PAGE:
In one survey, men and women were asked what they were afraid most afraid of. Women responded that they were most afraid of being raped and murdered. Men responded that they were most afraid of being laughed at. We now know that these two fears are related. If we are going to reduce violence, we need to increase our respect for every human being on the planet and that starts with respecting those closest to us: Our mates, our children, and ourselves.
6. The Father Gap: The Hidden Wound that Just Won’t Heal
Why are so many men anxious and depressed, or rageful, without even realizing it? It springs from a painful longing for the unfulfilled relationship with the father, a core wound in a man’s psyche known as the Father Gap. Many males, of all ages, carry this secret wound that was inflicted upon them by a father who was heavy handed and went over the top, crushing the boy’s spirit, or by a father who was missing in action and goes down and out of his son’s life. Males often bear unspoken shame and grief from having missed out on a loving and caring relationship with their fathers.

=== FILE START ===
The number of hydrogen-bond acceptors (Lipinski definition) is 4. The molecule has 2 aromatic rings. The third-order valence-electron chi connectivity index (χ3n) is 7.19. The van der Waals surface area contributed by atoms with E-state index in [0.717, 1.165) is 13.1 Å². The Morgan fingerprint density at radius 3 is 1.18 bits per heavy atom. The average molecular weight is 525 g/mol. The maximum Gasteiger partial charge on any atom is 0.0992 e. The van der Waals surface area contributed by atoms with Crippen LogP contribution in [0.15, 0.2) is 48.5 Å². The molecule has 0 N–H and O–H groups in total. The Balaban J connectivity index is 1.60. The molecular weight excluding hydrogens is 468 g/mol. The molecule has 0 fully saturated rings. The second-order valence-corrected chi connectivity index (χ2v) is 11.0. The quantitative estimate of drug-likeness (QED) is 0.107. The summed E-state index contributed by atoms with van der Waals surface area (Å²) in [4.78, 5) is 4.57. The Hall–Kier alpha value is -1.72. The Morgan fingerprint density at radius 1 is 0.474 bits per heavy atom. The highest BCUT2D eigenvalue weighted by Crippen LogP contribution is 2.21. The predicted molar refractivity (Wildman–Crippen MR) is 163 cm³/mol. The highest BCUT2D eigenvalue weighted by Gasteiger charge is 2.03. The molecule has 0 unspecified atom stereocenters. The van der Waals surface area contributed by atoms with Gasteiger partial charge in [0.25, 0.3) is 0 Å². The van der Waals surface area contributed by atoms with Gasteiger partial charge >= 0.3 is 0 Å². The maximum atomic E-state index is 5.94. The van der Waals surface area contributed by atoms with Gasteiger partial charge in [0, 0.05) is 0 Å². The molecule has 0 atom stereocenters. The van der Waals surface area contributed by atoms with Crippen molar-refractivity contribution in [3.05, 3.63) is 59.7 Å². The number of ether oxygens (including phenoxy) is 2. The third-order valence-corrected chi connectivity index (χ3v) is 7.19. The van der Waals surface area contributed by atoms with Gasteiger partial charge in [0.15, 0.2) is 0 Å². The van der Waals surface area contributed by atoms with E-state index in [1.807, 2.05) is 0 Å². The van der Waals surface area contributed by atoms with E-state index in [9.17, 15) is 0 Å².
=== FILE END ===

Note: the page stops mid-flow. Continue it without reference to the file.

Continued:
There is, in fact, a true crisis of fathering in this country. In general, one-third of our nation’s kids will go to bed tonight without their biological father in the next room. Forty percent of children in fatherless households haven’t even seen their fathers in at least a year.
These men have chosen to disconnect and drift from their families, leaving as many as fifteen million confused kids behind. In later life, many of these dismissed kids act out sexually or attempt suicide, the leading cause of death in the fifteen to twenty-four-year-old age group.